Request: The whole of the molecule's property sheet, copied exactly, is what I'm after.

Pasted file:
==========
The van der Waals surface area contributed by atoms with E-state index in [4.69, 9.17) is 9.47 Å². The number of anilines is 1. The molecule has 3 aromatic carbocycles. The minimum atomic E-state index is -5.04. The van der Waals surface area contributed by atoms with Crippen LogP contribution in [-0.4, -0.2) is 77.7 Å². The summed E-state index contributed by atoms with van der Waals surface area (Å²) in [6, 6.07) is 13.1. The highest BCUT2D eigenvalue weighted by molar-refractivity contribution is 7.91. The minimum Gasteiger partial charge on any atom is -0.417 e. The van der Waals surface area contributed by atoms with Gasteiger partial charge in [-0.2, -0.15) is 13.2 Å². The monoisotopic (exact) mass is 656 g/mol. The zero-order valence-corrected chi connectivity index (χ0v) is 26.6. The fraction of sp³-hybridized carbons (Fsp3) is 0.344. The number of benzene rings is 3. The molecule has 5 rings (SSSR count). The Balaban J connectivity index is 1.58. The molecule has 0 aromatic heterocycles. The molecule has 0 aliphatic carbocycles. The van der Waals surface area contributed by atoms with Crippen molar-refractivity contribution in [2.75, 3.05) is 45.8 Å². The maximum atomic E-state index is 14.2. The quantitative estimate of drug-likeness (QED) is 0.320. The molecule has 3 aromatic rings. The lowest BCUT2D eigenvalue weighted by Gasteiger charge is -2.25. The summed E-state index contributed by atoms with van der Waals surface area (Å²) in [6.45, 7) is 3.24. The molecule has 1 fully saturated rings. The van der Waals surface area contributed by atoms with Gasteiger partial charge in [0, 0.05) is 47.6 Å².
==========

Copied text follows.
The van der Waals surface area contributed by atoms with E-state index in [4.69, 9.17) is 9.47 Å². The number of anilines is 1. The molecule has 3 aromatic carbocycles. The minimum atomic E-state index is -5.04. The van der Waals surface area contributed by atoms with Crippen LogP contribution in [-0.4, -0.2) is 77.7 Å². The summed E-state index contributed by atoms with van der Waals surface area (Å²) in [6, 6.07) is 13.1. The highest BCUT2D eigenvalue weighted by molar-refractivity contribution is 7.91. The minimum Gasteiger partial charge on any atom is -0.417 e. The van der Waals surface area contributed by atoms with Gasteiger partial charge in [-0.2, -0.15) is 13.2 Å². The monoisotopic (exact) mass is 656 g/mol. The zero-order valence-corrected chi connectivity index (χ0v) is 26.6. The fraction of sp³-hybridized carbons (Fsp3) is 0.344. The number of benzene rings is 3. The molecule has 5 rings (SSSR count). The Balaban J connectivity index is 1.58. The molecule has 0 aromatic heterocycles. The molecule has 0 aliphatic carbocycles. The van der Waals surface area contributed by atoms with Crippen molar-refractivity contribution in [2.75, 3.05) is 45.8 Å². The maximum atomic E-state index is 14.2. The quantitative estimate of drug-likeness (QED) is 0.320. The molecule has 3 aromatic rings. The lowest BCUT2D eigenvalue weighted by Gasteiger charge is -2.25. The summed E-state index contributed by atoms with van der Waals surface area (Å²) in [6.45, 7) is 3.24. The molecule has 1 fully saturated rings. The van der Waals surface area contributed by atoms with Gasteiger partial charge in [0, 0.05) is 47.6 Å².